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Diehl on Eli, Jacobs, and their respective naysayers

Giants running back Brandon Jacobs breaks off a

Giants running back Brandon Jacobs breaks off a 38-yard run in a 2010 41-7 win against the Seahawks. (Nov. 7, 2010) Credit: MCT

David Diehl will be blocking for someone on Sunday. If it’s Brandon Jacobs, the Giants’ guard said he hopes the back takes advantage of his opportunity to win over the hearts and minds of Giants fans.

“We obviously all hope that Ahmad is back, but if he’s not we all are behind Brandon 100 percent,” Diehl said in an interview on NFL Network’s Around the League Live. “He’s talked about his being upset and his disappointment, but this is his chance. This is your opportunity. If you want people to get behind you, this is your time to shine and do it all on the football field.”

That may be more difficult than it sounds. The Giants have the league’s 30th-ranked running offense, and that’s with Ahmad Bradshaw handling the majority of the carries. Now, with Bradshaw’s foot at least limiting him on Sunday if not sidelining him completely, the Giants will have to rely on Jacobs, D.J. Ware, and maybe even a dash of Da’Rel Scott.

“We know going into this game that it’s going to be a tough fought battle because we’re playing up against a very good New England defense,” Diehl said. “A lot of people are kind of counting them out because of what happened last week, but the Pittsburgh Steelers had the ball for 39 minutes and kind of did the complete opposite of what New England is used to doing -- putting up a lot of points, controlling that time of possession and blitzing that defense. We know how they play at home, we know that they’ve won 20 straight at Gillette, so in order to go out there and win this football game we’ve got to execute in all phases of it.”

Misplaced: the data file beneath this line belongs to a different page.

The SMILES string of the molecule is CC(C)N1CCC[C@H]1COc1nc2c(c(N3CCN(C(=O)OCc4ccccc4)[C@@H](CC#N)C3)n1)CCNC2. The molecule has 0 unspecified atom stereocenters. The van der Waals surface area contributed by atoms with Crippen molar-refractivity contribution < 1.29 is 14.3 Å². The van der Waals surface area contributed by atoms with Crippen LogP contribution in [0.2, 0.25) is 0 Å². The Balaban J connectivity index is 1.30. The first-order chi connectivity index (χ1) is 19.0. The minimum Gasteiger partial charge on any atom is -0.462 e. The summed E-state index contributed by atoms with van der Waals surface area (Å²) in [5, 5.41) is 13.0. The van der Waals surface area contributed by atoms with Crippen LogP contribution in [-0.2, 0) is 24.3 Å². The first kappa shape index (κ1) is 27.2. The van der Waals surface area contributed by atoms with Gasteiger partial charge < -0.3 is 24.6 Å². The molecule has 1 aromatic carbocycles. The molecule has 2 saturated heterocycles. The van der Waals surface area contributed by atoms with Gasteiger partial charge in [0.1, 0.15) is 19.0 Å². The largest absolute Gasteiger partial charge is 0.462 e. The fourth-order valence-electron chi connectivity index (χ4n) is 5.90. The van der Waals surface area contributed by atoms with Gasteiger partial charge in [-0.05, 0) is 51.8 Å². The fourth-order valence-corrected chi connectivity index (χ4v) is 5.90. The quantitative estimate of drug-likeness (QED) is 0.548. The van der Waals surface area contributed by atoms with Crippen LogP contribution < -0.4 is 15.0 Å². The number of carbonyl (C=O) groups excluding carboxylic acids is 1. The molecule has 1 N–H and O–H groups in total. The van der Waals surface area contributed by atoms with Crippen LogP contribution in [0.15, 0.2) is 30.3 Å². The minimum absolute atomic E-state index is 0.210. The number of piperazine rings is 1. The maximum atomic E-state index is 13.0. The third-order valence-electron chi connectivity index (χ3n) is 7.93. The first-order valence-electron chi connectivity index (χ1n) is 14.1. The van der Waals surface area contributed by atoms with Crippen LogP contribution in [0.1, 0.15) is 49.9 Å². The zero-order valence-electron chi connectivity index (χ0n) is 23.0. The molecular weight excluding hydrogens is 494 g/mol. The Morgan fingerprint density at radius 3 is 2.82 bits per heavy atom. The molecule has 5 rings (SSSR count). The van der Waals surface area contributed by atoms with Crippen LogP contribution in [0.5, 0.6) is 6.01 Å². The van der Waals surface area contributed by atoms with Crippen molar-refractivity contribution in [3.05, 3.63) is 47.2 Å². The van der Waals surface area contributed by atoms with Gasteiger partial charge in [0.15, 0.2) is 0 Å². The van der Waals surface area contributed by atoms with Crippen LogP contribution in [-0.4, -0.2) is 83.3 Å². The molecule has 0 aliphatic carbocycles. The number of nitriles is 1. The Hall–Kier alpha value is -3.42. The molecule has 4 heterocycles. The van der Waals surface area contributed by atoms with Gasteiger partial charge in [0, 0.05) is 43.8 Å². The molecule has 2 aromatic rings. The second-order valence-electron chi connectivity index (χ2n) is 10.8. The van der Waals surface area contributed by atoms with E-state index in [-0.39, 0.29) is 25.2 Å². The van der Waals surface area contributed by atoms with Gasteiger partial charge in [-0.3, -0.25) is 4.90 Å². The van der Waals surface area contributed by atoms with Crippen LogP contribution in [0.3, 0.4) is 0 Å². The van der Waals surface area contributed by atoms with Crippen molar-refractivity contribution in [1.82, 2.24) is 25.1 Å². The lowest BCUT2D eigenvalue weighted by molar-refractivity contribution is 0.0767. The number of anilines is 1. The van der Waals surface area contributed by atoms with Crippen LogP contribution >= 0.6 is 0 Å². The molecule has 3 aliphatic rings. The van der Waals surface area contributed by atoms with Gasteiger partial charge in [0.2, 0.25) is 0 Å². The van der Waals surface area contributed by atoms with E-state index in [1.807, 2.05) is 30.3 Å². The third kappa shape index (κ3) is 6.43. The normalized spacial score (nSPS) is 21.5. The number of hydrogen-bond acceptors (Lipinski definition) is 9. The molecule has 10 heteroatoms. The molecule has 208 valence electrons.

Diehl also spoke about the way his quarterback is playing this year.

“I think it’s just confidence,” he said. “Seeing Eli play the way that he is, it’s no surprise to us – the guys in the locker room, the guys the upfront – because we see the way that he practices and prepares. He’s always doing extra things with the wide receivers, whether it’s throwing routes, going through signals, changing things up. Especially for us, his identification; the way that he’s able to diagnose blitzes, to change mike calls, to audible us into different plays. He’s on his game and our offense goes the way that he goes. So for us, it’s no surprise; it’s just great to see him go out there and play with the confidence that he’s been playing with.

“It’s funny because before the season we heard that Eli considers himself an elite quarterback and that caused a lot of controversy,” Diehl added. “We were on the show [on NFL Network] talking about that and I said I loved the fact that he showed that confidence in himself, and it’s awesome that he’s going out there and proving the naysayers wrong.”

Now it’s Jacobs’ turn to do that to his own naysayers.
 

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